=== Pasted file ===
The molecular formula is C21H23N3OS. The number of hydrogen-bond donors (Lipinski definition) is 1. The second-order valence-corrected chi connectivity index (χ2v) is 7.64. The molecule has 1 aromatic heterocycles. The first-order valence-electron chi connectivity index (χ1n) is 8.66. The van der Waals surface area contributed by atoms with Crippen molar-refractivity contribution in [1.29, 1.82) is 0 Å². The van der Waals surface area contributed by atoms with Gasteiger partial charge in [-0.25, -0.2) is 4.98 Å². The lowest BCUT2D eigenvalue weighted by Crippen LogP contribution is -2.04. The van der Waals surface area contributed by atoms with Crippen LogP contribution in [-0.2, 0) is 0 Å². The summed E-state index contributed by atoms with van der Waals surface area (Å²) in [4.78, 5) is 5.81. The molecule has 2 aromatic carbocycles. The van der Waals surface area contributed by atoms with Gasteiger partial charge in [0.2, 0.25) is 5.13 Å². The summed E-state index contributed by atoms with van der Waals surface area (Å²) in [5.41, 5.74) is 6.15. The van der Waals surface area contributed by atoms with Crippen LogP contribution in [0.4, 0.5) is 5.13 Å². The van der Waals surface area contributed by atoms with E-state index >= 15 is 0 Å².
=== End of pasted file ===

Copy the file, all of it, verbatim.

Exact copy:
The molecular formula is C21H23N3OS. The number of hydrogen-bond donors (Lipinski definition) is 1. The second-order valence-corrected chi connectivity index (χ2v) is 7.64. The molecule has 1 aromatic heterocycles. The first-order valence-electron chi connectivity index (χ1n) is 8.66. The van der Waals surface area contributed by atoms with Crippen molar-refractivity contribution in [1.29, 1.82) is 0 Å². The van der Waals surface area contributed by atoms with Gasteiger partial charge in [-0.25, -0.2) is 4.98 Å². The lowest BCUT2D eigenvalue weighted by Crippen LogP contribution is -2.04. The van der Waals surface area contributed by atoms with Crippen LogP contribution in [-0.2, 0) is 0 Å². The summed E-state index contributed by atoms with van der Waals surface area (Å²) in [4.78, 5) is 5.81. The molecule has 2 aromatic carbocycles. The van der Waals surface area contributed by atoms with Gasteiger partial charge in [0.2, 0.25) is 5.13 Å². The summed E-state index contributed by atoms with van der Waals surface area (Å²) in [5.41, 5.74) is 6.15. The van der Waals surface area contributed by atoms with Crippen LogP contribution in [0.4, 0.5) is 5.13 Å². The van der Waals surface area contributed by atoms with E-state index >= 15 is 0 Å².